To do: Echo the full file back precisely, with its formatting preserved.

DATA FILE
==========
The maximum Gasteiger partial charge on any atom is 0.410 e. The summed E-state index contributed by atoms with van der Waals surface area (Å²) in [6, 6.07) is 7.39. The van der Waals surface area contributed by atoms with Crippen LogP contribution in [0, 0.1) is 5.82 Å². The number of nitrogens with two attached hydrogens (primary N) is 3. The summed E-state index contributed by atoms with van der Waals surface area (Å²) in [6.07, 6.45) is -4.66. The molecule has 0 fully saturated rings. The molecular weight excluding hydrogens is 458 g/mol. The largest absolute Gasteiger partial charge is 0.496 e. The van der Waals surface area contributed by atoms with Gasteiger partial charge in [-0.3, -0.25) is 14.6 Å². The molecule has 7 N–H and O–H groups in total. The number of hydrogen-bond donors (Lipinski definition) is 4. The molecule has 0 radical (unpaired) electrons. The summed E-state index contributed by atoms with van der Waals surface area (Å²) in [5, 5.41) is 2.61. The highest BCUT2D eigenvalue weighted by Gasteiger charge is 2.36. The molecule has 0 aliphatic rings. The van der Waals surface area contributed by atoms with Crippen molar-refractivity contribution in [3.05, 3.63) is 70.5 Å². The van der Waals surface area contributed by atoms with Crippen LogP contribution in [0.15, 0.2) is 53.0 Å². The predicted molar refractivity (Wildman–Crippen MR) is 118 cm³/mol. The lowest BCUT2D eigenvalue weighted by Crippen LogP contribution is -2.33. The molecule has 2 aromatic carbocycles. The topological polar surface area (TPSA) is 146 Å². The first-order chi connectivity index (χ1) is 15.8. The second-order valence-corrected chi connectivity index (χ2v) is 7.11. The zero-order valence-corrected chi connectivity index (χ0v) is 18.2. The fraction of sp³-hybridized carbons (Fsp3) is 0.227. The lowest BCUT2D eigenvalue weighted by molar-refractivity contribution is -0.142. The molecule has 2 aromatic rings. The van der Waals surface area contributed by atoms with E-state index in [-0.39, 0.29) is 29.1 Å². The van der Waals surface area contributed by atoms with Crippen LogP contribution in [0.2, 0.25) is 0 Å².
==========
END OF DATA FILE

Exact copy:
The maximum Gasteiger partial charge on any atom is 0.410 e. The summed E-state index contributed by atoms with van der Waals surface area (Å²) in [6, 6.07) is 7.39. The van der Waals surface area contributed by atoms with Crippen LogP contribution in [0, 0.1) is 5.82 Å². The number of nitrogens with two attached hydrogens (primary N) is 3. The summed E-state index contributed by atoms with van der Waals surface area (Å²) in [6.07, 6.45) is -4.66. The molecule has 0 fully saturated rings. The molecular weight excluding hydrogens is 458 g/mol. The largest absolute Gasteiger partial charge is 0.496 e. The van der Waals surface area contributed by atoms with Gasteiger partial charge in [-0.3, -0.25) is 14.6 Å². The molecule has 7 N–H and O–H groups in total. The number of hydrogen-bond donors (Lipinski definition) is 4. The molecule has 0 radical (unpaired) electrons. The summed E-state index contributed by atoms with van der Waals surface area (Å²) in [5, 5.41) is 2.61. The highest BCUT2D eigenvalue weighted by Gasteiger charge is 2.36. The molecule has 0 aliphatic rings. The van der Waals surface area contributed by atoms with Crippen molar-refractivity contribution in [3.05, 3.63) is 70.5 Å². The van der Waals surface area contributed by atoms with Crippen LogP contribution in [0.15, 0.2) is 53.0 Å². The predicted molar refractivity (Wildman–Crippen MR) is 118 cm³/mol. The lowest BCUT2D eigenvalue weighted by Crippen LogP contribution is -2.33. The molecule has 2 aromatic carbocycles. The topological polar surface area (TPSA) is 146 Å². The first-order chi connectivity index (χ1) is 15.8. The second-order valence-corrected chi connectivity index (χ2v) is 7.11. The zero-order valence-corrected chi connectivity index (χ0v) is 18.2. The fraction of sp³-hybridized carbons (Fsp3) is 0.227. The lowest BCUT2D eigenvalue weighted by molar-refractivity contribution is -0.142. The molecule has 2 aromatic rings. The van der Waals surface area contributed by atoms with E-state index in [-0.39, 0.29) is 29.1 Å². The van der Waals surface area contributed by atoms with Crippen LogP contribution in [0.2, 0.25) is 0 Å².